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Australian taxpayers bear the cost for Morrison Government’s surplus fetish


Key points
  • Morrison Government’s obsession of achieving a budget surplus is hurting Australian taxpayers
  • Morrison Government’s obsession for a surplus can be seen as a commitment to tax the average taxpayer $1,700 more than is necessary
  • The concept of good ‘economic management’ in Australia is broken

Research by the Australia Institute (TAI) shows the Morrison Government’s obsession of achieving a budget surplus is hurting Australian taxpayers. It shows that the Morrison Government is ignoring the consequences of such an economic obsession —leaving Australian taxpayers to bear the burden of less government services, despite paying their taxes.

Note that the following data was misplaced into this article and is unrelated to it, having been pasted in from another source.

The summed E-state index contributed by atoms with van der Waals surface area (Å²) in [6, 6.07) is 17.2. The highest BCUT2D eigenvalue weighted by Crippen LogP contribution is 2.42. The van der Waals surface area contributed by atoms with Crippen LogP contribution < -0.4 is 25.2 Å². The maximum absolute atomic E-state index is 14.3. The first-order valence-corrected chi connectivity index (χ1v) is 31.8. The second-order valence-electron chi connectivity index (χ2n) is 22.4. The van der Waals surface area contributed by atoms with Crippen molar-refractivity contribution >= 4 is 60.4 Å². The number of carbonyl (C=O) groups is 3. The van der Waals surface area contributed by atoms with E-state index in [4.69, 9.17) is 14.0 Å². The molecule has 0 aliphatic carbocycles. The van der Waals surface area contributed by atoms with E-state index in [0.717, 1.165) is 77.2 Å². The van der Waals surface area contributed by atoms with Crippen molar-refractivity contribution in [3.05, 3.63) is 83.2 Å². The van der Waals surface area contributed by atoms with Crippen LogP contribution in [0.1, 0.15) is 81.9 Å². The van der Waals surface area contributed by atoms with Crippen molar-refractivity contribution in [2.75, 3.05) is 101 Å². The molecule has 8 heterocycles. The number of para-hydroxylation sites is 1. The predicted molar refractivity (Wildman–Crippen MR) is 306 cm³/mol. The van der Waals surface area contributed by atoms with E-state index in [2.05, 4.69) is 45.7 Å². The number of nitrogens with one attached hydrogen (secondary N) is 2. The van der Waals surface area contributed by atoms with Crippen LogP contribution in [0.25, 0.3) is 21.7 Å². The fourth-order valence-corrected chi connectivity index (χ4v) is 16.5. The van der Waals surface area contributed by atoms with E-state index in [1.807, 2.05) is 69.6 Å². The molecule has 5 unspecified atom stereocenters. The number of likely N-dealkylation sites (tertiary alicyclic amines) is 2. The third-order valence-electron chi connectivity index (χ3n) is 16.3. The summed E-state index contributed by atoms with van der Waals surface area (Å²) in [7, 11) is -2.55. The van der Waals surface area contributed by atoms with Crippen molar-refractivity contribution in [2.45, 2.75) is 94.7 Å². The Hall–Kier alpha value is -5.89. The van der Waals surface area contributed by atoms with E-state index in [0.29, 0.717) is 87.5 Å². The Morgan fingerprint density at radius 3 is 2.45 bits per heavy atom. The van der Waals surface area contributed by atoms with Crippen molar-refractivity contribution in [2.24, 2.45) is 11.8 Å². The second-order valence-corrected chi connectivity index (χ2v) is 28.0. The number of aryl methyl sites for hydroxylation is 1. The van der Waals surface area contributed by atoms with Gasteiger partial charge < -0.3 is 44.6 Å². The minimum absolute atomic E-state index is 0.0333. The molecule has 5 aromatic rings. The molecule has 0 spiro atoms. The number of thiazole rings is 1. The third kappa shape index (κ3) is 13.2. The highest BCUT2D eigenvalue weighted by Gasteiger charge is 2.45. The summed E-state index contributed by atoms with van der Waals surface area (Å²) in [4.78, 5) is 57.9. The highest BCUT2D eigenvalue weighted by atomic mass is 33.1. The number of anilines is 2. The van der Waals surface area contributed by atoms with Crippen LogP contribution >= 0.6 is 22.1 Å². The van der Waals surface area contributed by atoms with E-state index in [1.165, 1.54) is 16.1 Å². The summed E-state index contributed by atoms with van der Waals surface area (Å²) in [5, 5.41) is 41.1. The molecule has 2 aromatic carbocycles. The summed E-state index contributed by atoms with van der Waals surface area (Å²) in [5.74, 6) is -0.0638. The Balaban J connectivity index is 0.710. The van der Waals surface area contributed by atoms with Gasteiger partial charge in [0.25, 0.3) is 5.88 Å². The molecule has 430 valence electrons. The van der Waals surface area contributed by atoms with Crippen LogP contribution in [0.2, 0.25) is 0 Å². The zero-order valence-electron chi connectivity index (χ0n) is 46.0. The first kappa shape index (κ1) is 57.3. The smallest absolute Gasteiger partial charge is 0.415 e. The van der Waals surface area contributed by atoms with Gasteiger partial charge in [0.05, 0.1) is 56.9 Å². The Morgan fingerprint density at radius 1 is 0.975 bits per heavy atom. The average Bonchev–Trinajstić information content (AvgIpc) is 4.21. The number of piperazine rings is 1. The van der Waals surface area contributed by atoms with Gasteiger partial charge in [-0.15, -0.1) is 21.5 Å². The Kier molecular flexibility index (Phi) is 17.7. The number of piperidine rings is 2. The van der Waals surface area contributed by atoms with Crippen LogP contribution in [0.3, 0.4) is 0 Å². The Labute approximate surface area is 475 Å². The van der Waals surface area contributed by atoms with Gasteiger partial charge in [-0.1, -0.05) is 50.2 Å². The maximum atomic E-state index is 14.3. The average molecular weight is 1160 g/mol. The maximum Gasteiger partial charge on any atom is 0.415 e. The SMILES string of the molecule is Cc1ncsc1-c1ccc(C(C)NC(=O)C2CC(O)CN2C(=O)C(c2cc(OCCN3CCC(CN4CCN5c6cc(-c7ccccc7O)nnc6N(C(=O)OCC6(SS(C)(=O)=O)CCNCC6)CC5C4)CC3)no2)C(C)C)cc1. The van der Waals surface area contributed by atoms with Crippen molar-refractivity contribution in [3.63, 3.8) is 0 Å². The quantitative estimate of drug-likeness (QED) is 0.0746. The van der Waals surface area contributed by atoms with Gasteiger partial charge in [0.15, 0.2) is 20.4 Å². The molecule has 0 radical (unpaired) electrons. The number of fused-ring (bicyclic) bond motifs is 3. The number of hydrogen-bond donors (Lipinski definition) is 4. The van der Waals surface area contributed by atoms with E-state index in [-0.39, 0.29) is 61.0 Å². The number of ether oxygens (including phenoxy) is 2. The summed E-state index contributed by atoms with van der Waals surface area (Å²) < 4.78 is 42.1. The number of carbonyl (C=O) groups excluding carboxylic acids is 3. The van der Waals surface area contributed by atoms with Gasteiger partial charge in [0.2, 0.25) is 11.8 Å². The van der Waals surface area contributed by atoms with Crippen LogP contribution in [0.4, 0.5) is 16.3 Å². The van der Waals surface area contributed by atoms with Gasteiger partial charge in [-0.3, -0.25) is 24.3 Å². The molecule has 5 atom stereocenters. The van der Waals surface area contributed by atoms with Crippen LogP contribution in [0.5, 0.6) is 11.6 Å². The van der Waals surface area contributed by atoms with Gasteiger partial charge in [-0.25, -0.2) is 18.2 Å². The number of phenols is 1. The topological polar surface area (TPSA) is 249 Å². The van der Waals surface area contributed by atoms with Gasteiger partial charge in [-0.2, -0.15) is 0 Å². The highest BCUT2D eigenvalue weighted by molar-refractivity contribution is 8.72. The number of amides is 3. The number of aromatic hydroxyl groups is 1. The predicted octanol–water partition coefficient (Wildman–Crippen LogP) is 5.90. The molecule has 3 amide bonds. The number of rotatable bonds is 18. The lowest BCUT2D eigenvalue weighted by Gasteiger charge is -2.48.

The report shows that the Morrison Government’s commitment to return to a surplus of at least one per cent of GDP can actually be seen as a commitment to tax the average taxpayer $1,700 more than is necessary to match the value of government services.

“The concept of good ‘economic management’ in Australia is broken. Surplus thinking, primarily the confusion between private profit and a Government surplus, is a symptom of private-sector principles being applied inappropriately to the public sector.”

Dr. Richard Denniss, Chief Economist at The Australia Institute

Dr. Richard Denniss, Chief Economist at The Australia Institute said “The notion that a surplus is always preferable has been accepted uncritically for too long – if the Government is running a surplus that simply means the Government is withdrawing more money from the economy through taxation than it is reinjecting through its spending.” Dr Denniss further stated that The Government’s obsession with generating a budget surplus will do the Australian people more harm than good. In the meantime, the Government is not buying back its debt but intends using surpluses to purchase financial assets from the private sector as is shown in the budget papers.

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